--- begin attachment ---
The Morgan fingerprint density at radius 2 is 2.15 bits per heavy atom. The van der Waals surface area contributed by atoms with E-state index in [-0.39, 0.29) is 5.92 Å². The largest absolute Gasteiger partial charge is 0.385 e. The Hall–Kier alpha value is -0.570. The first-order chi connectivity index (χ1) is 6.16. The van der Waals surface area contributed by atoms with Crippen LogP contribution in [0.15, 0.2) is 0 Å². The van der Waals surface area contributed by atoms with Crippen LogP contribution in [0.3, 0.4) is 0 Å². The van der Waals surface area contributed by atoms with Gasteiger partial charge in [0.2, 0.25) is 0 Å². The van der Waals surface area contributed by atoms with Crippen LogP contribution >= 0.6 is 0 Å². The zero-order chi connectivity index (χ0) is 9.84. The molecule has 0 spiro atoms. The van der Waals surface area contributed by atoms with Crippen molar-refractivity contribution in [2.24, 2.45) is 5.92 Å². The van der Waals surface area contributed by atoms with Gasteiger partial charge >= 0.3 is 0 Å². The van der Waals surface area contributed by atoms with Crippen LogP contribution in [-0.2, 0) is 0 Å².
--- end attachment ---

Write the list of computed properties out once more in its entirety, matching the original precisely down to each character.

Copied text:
The Morgan fingerprint density at radius 2 is 2.15 bits per heavy atom. The van der Waals surface area contributed by atoms with E-state index in [-0.39, 0.29) is 5.92 Å². The largest absolute Gasteiger partial charge is 0.385 e. The Hall–Kier alpha value is -0.570. The first-order chi connectivity index (χ1) is 6.16. The van der Waals surface area contributed by atoms with Crippen LogP contribution in [0.15, 0.2) is 0 Å². The van der Waals surface area contributed by atoms with Crippen LogP contribution in [0.3, 0.4) is 0 Å². The van der Waals surface area contributed by atoms with Gasteiger partial charge in [0.2, 0.25) is 0 Å². The van der Waals surface area contributed by atoms with Crippen LogP contribution >= 0.6 is 0 Å². The zero-order chi connectivity index (χ0) is 9.84. The molecule has 0 spiro atoms. The van der Waals surface area contributed by atoms with Crippen molar-refractivity contribution in [2.24, 2.45) is 5.92 Å². The van der Waals surface area contributed by atoms with Gasteiger partial charge >= 0.3 is 0 Å². The van der Waals surface area contributed by atoms with Crippen LogP contribution in [-0.2, 0) is 0 Å².